If you had asked me a couple years back what platform was the best for 3-gun competitions, there wouldn’t have been a moment’s hesitation from me — the AR-15 uber alles. But after spending a year with Team FNH USA and running the SCAR 16S exclusively in competitions, I’m starting to question that analysis. With that rifle, I’ve posted better scores and faster times than I’ve ever been able to before, and as this season is starting up I find myself facing a very important question: do I keep running the SCAR, or switch back to an AR-15? . . .
After my stint with Team FNH USA ended, a bunch of readers asked me that very question. And at the time I still hadn’t made a decision. They asked that when I do finally figure it out, I write up an article about how I decided, one way or the other. So for those who are curious, here you go.
I’m an analytical person. I don’t make judgements based on personal feelings, but rely on the facts. So when it came time to choose which rifle I was going to run this year, I decided to compare the pros and the cons of each gun and figure out which was best suited for my specific competition style.
The SCAR 16S
There are four things that the SCAR has in its favor, and those are four things that you should look for in any competition rifle: accuracy, reliability, durability, and felt recoil.
Despite the 16-inch pencil-thin barrel on the SCAR and the slim profile, the thing is a tack driver. Clover-leaf groups were not uncommon and I knew that anything over 1 MoA on my target was a result of either bad ammo or too much caffeine. I was skeptical at first, but when I ran the long-range stage at the Texas Multigun 100% clean, there were no longer any doubts about the rifle’s abilities.
Reliability is the second major benefit that you get with the SCAR. In an entire year of running the gun (and cleaning it twice, tops), I can count the number of malfunctions I’ve had with it on one hand — and even then they were caused by the ammo and not the gun.
I compete primarily in the dusty, dirty environment of the American southwest (and sometimes the high desert of Oregon), a place that really tends to put the reliability of a firearm to the test. I’ve seen more competitors taken out of the running when their firearm decided to stop working in the middle of a stage than I can remember, and avoiding that fate is high on my list of priorities. The SCAR keeps running when others don’t, and that’s a huge benefit.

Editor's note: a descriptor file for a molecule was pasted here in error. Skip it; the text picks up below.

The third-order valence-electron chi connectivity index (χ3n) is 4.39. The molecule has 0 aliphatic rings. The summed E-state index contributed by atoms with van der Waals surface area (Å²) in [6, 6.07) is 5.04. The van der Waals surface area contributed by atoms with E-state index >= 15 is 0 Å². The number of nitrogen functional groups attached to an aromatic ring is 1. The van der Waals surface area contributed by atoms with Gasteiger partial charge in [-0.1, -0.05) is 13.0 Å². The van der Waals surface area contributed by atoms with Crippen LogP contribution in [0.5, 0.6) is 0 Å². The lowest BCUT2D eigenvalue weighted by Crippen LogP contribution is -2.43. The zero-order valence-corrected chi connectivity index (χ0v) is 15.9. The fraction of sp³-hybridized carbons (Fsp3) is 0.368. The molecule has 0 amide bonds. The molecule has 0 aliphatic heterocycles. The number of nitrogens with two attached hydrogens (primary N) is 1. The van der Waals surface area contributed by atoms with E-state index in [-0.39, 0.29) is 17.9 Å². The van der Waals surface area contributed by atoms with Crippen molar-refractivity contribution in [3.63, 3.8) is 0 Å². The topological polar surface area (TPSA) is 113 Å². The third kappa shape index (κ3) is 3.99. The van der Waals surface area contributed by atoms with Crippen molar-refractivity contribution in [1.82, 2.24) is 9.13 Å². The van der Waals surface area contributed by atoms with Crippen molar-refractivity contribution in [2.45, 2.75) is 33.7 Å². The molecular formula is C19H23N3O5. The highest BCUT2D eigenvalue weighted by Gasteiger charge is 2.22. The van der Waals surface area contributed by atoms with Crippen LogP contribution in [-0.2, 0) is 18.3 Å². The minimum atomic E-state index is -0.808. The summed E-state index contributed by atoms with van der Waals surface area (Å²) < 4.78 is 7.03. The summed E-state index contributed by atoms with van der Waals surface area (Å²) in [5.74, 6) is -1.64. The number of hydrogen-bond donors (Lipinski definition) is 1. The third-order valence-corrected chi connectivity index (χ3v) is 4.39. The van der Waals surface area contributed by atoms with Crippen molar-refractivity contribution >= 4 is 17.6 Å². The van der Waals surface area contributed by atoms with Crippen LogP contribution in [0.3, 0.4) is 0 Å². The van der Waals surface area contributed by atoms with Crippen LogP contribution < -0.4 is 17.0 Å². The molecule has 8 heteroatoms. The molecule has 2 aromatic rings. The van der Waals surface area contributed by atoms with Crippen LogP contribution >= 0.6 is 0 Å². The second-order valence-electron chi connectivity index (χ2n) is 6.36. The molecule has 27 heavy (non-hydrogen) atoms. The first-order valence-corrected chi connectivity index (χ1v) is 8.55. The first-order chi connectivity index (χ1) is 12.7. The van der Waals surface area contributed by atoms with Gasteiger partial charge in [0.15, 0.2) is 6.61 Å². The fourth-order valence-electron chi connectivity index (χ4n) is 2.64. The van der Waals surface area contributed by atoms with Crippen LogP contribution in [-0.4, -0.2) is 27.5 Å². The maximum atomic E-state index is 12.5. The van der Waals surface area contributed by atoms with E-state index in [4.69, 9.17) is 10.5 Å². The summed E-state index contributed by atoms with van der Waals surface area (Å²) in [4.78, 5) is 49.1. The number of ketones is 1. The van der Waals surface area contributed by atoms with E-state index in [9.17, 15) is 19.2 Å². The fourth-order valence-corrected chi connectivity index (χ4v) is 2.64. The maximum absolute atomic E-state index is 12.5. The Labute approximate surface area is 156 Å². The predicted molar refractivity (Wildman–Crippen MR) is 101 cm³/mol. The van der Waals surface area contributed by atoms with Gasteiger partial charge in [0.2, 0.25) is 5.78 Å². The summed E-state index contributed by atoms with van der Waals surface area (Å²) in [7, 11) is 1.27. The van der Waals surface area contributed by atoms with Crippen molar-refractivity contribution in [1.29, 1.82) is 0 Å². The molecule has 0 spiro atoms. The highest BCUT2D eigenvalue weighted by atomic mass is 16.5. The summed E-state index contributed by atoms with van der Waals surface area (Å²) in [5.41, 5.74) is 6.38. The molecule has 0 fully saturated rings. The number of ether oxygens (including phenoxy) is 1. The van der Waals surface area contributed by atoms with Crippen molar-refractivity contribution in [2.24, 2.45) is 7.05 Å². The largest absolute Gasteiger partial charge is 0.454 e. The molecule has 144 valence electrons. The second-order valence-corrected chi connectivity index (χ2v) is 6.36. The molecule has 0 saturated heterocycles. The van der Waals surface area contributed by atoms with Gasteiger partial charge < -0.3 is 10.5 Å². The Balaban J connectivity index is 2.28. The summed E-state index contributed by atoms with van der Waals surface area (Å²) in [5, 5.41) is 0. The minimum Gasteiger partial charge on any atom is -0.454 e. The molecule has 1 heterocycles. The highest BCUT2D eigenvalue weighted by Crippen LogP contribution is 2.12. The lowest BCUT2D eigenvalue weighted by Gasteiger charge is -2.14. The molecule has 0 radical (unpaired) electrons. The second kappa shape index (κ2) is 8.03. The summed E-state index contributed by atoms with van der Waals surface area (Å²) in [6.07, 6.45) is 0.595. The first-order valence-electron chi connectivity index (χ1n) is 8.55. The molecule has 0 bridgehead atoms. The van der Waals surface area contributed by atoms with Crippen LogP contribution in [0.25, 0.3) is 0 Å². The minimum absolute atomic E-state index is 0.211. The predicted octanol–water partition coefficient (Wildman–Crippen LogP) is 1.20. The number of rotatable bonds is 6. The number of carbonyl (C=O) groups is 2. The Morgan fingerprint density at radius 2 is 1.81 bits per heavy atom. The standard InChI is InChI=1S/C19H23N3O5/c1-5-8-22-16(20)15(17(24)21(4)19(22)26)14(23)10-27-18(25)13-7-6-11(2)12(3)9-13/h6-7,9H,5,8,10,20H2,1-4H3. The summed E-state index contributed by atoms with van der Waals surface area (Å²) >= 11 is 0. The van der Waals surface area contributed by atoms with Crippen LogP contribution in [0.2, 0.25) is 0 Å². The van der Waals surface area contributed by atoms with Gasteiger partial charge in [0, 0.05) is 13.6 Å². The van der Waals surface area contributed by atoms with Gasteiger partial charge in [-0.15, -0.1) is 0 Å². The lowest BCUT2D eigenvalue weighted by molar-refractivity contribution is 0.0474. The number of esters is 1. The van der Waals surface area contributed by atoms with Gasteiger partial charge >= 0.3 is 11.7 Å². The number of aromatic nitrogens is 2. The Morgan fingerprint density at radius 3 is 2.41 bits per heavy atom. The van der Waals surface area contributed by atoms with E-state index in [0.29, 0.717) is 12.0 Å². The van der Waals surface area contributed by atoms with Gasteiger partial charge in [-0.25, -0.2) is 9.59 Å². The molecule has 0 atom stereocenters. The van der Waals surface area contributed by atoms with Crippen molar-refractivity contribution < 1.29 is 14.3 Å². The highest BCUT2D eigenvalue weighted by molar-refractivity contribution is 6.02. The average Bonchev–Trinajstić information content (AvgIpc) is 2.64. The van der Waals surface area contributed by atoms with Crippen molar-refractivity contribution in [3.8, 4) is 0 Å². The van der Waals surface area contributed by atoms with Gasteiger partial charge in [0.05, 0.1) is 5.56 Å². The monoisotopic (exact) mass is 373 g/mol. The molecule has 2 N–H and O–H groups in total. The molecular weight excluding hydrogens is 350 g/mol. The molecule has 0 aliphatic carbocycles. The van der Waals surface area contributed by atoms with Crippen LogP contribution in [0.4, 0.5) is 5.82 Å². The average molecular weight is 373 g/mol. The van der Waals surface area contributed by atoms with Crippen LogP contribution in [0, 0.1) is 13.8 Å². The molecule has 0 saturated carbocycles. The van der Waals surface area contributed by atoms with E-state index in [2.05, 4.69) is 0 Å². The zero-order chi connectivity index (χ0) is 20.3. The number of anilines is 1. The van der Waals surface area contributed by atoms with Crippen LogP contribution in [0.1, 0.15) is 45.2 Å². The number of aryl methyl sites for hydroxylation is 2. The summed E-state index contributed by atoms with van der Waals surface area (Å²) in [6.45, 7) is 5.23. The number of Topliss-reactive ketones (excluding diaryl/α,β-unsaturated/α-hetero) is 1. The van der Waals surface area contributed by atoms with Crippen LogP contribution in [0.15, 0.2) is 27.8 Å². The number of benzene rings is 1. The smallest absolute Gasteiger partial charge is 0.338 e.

Reliability and durability are two very different things. Reliability just means that the gun will keep running, but durability means that the parts won’t wear out anytime soon. My SCAR has definitely seen better days at this point from a cosmetic point of view, but all of the parts on the gun function just as well as they did the day I opened the box.
The barrel has lost none of its accuracy after the thousands of rounds I’ve shoved down it, the piston system is still functioning perfectly. There’s not a single thing wrong with the gun that I can find. Sure, there’s a bit of carbon built up here and there, but nothing a good scrubbing can’t fix. With other rifles I would already be facing a barrel change about now, but not with the SCAR.
Let me put it to you this way: I watched Mark Hanish slam a SCAR into a dump barrel so hard that it blasted through the barrel bottom into the dirt far enough that it stood on its own. And that same SCAR then proceeded to polish off the long-range stages of that competition with ease. Yeah, durable.
Felt recoil is the last major benefit. The rifle’s short-stroke gas piston system has a huge reciprocating mass in the form of a bolt carrier group that soaks up a lot of the recoil and keeps the muzzle on target. I find it extremely pleasant to fire, and when you add a silencer to the mix, the rifle…well, it just doesn’t move. At all. There is one drawback, though: it also creates a unique recoil pattern something akin to an air rifle that tends to destroy lesser optics. But in my experience, anything from Leupold seems to work just fine.